The latest detailed Monthly Economic Indicators report from the Metro Denver EDC mentions (p. 6) a recent study showing that Colorado could receive a multi-billion dollar economic boost if our schools became the best in the nation (https://coloradosucceeds.org/best-schools/home/). I recently co-authored an op-ed about that study with another local business leader, Earl Wright – he from his vantage point as chair of the Common Sense Policy Roundtable, and I from mine as a board member of the organization Colorado Succeeds; which is focused on connecting business and K-12 leaders. I think it’s worth looking at that study through the lens of the Metro Denver EDC.
Today, close to three-quarters of Colorado jobs require some education beyond high school, and that number will continue to rise. Only Minnesota and Washington D.C. have as high or a higher proportion of jobs requiring some level of post-secondary education.
In common with many other states, though, we struggle with high school graduation rates and students who are inadequately prepared for the post-secondary education needed to fill available jobs. Clearly, that disconnect cannot remain.
As employers, we have been fortunate that Colorado as a state, and Metro Denver in particular, attracts educated and skilled workers from other parts of the country. Yet we cannot rely on being a net importer of talent. Maintaining the stellar economic performance demonstrated in these monthly reports from the Metro Denver EDC requires commitment from both business leaders and elected officials to right our educational ship.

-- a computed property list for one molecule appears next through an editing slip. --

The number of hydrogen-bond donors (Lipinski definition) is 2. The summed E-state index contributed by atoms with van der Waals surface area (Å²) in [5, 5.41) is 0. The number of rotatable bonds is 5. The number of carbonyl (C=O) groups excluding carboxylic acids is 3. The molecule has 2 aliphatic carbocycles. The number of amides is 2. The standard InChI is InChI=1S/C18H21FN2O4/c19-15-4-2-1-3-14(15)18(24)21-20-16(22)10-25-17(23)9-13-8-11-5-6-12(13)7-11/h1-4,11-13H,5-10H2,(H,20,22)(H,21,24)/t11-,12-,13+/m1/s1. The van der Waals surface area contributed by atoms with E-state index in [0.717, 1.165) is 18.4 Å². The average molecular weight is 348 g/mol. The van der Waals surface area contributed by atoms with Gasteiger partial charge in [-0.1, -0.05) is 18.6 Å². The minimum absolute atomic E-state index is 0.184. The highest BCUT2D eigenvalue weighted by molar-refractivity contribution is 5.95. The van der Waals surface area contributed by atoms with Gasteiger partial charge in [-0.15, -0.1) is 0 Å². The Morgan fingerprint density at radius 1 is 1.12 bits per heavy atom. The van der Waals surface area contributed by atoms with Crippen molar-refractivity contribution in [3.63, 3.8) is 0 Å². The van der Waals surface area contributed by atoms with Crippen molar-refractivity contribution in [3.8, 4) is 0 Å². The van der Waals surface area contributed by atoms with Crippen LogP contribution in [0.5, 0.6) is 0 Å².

And, as leaders, we have to prioritize the actions we ask policymakers to take. Policy prescriptions for improving graduation rates proliferate. But CEOs know that you don’t simply try everything; you rely on data to help you determine the best course of action, then you pilot, test, and refine.
One thing that’s been proven effective is getting businesses more involved with schools. I’ve written before about CareerWise Colorado, a robust apprenticeship program based on decades of success in Switzerland. Another proven education/business connector in Colorado is our network of P-TECH schools – sometimes called “hollege” – which connect high school, college, and business to develop and provide the curriculum needed today to develop the high-tech workforce of tomorrow.
These and other partnerships between the education and business sectors require business leaders to engage with policymakers, making sure they understand the need for policy frameworks that enable such collaboration. Colorado Succeeds facilitates that collaboration; indeed, it’s why the study I’m referring to here is framed as advice for Colorado’s next governor. I encourage CEOs thinking about launching operations in Colorado to also think about how they want to engage in the work underway to develop the workforce of their, and our state’s, future.